General chemistry Chemical names
I was interested in the question why the classical chemical nomenclature of substances is not used in the names of reagents, namely, the name of the cation is written in the first place, then the acid residue. And also the name of acid residues is not nitrate or sulfate, but nitric-sour, sulfuric-sour.
I suspect that this practice is only found in russian names
Hey! To me personally, this practice seems terribly inconvenient, especially such names for acid residues
@damiryagudin I don't understand why GOST then differs from scientific / educational names in the literature
Because in the educational and scientific literature, the nomenclature is based mainly on the rules of the IUPAC. Russian, like any other national nomenclature, is not among the recommended IUPAC. For example, old textbooks use the "Russian" nomenclature, in which the name of a chemical compound begins with a cation. This makes it easier to find a particular connection. Many Russian companies engaged in the production and sale of chemical reagents continue to actively use this particular type of nomenclature as a convenient and understandable systematics for the production of chemical reagents. In addition, often on labels, in reference literature, in technological instructions, etc. instead of the "Russian" nomenclature, there are names of compounds according to trivial nomenclature. After all, the IUPAC nomenclature is a systematic international nomenclature. It is the most strict. Therefore, many people use other types of nomenclatures, which are understandable and simple in their own way. Although it cannot be denied that the IUPAC nomenclature is complex, because it is quite simple and universal in its own way. Therefore, its use in modern scientific sources (articles, patents, textbooks, etc.) remains the most relevant.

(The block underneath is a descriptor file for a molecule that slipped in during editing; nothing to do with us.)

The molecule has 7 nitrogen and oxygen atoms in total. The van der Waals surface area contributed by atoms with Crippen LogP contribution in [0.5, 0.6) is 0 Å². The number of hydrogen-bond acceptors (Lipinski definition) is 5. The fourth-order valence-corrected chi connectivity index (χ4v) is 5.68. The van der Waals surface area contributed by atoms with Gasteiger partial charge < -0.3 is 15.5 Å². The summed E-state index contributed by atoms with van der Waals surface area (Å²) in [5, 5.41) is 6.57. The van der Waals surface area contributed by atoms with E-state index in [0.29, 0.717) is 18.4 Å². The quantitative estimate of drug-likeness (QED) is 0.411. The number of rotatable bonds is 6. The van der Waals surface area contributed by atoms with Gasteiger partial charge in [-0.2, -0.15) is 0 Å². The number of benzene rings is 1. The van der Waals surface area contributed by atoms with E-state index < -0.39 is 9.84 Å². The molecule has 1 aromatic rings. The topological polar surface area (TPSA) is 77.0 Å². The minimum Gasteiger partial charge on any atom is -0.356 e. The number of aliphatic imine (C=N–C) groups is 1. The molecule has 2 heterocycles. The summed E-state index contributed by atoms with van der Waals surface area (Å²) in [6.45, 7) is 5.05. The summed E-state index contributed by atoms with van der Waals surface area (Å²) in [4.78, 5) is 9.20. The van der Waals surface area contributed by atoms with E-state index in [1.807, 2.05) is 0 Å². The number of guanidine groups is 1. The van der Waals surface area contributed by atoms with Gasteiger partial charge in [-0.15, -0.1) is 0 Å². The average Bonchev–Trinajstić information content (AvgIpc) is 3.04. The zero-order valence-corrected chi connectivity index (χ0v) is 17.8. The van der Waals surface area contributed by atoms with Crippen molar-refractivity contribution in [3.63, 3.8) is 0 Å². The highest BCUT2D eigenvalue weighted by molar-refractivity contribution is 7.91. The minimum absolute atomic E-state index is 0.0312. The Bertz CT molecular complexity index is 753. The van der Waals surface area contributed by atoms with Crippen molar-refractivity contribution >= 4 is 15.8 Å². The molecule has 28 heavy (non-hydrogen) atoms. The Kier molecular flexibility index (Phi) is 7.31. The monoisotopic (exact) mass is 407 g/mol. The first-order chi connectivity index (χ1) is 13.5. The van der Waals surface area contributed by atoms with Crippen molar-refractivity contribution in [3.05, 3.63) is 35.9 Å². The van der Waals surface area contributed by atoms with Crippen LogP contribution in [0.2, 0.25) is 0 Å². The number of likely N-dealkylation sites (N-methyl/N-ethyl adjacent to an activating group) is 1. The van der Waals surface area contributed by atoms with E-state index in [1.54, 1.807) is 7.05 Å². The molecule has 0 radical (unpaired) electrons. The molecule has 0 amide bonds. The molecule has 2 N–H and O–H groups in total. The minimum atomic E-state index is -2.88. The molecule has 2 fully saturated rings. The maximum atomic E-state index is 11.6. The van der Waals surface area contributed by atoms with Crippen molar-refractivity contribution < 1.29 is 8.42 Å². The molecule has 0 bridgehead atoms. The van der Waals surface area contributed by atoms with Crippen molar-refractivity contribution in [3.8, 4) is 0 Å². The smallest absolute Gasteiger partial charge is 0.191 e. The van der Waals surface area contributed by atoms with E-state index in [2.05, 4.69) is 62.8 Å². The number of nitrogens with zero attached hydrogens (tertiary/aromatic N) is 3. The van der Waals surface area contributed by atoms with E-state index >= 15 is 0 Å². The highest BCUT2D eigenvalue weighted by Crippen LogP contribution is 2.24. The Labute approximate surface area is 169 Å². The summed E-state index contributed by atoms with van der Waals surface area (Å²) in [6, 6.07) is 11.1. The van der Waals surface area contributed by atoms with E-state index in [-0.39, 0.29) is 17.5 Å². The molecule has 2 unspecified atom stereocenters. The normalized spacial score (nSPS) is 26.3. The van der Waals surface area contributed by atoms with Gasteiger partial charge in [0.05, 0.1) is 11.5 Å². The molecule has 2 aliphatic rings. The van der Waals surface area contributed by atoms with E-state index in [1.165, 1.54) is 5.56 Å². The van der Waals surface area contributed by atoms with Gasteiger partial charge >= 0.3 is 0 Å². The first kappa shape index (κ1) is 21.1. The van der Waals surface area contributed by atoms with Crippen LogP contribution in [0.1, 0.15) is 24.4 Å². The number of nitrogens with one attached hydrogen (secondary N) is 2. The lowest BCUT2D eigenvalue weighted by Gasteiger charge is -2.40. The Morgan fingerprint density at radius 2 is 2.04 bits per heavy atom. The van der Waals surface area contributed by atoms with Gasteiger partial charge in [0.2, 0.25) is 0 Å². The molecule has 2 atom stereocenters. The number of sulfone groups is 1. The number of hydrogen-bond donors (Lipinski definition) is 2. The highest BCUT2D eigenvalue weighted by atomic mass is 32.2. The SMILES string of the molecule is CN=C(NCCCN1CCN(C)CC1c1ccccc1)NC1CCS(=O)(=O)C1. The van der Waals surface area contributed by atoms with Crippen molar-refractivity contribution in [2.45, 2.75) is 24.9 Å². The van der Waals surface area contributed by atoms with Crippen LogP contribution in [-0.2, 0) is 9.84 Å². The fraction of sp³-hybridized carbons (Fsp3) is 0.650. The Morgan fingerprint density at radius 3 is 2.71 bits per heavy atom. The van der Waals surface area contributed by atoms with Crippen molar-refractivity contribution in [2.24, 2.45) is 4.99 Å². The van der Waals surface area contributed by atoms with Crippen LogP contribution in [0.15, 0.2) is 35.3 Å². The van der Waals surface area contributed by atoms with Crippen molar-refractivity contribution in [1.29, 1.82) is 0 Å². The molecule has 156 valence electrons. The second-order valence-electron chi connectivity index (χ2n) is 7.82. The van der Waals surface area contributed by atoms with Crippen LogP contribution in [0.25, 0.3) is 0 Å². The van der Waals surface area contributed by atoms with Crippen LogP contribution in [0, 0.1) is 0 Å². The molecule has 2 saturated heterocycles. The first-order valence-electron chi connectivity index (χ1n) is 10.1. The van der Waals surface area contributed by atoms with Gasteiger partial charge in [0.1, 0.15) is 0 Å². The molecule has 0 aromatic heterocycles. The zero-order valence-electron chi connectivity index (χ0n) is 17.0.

@damiryagudin that is, according to IUPAC, should you name the salts starting with the anion?
That's right, argentum.
GOSTs need to be equated with IUPAC so as not to produce discrepancies and confusion)
I would like to add that in the technical, technological, scientific literature, in many GOST standards, documentation, there is often a Russian nomenclature, which has been formally abolished for a long time.
About the trivial names: I have the biggest problems with calling CH2Cl2 methilen. Who came up with that?!
it’s sad of course that they didn’t come to a single standard for names in all areas
@argentum Ahaha, I was trying to figure out about what GHOST you were talking about 😂
I like how polymer chemistry is not even trying with somewhat comprehensive names at this point